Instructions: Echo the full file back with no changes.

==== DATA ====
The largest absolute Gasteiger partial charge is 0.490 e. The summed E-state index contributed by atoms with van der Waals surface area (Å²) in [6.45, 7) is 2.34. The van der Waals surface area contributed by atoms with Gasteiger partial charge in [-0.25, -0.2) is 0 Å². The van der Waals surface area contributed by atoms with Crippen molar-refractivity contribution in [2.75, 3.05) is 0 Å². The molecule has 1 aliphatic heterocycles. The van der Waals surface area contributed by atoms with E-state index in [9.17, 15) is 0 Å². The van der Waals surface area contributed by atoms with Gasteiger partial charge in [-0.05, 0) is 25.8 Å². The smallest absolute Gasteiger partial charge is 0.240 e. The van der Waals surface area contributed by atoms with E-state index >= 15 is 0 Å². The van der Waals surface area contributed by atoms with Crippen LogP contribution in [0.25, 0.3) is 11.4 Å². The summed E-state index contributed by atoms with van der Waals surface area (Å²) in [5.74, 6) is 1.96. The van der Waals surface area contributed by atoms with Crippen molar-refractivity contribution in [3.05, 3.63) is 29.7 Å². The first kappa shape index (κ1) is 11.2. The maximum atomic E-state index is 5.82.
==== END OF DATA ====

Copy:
The largest absolute Gasteiger partial charge is 0.490 e. The summed E-state index contributed by atoms with van der Waals surface area (Å²) in [6.45, 7) is 2.34. The van der Waals surface area contributed by atoms with Gasteiger partial charge in [-0.25, -0.2) is 0 Å². The van der Waals surface area contributed by atoms with Crippen molar-refractivity contribution in [2.75, 3.05) is 0 Å². The molecule has 1 aliphatic heterocycles. The van der Waals surface area contributed by atoms with E-state index in [9.17, 15) is 0 Å². The van der Waals surface area contributed by atoms with Gasteiger partial charge in [-0.05, 0) is 25.8 Å². The smallest absolute Gasteiger partial charge is 0.240 e. The van der Waals surface area contributed by atoms with E-state index >= 15 is 0 Å². The van der Waals surface area contributed by atoms with Crippen LogP contribution in [0.25, 0.3) is 11.4 Å². The summed E-state index contributed by atoms with van der Waals surface area (Å²) in [5.74, 6) is 1.96. The van der Waals surface area contributed by atoms with Crippen molar-refractivity contribution in [3.05, 3.63) is 29.7 Å². The first kappa shape index (κ1) is 11.2. The maximum atomic E-state index is 5.82.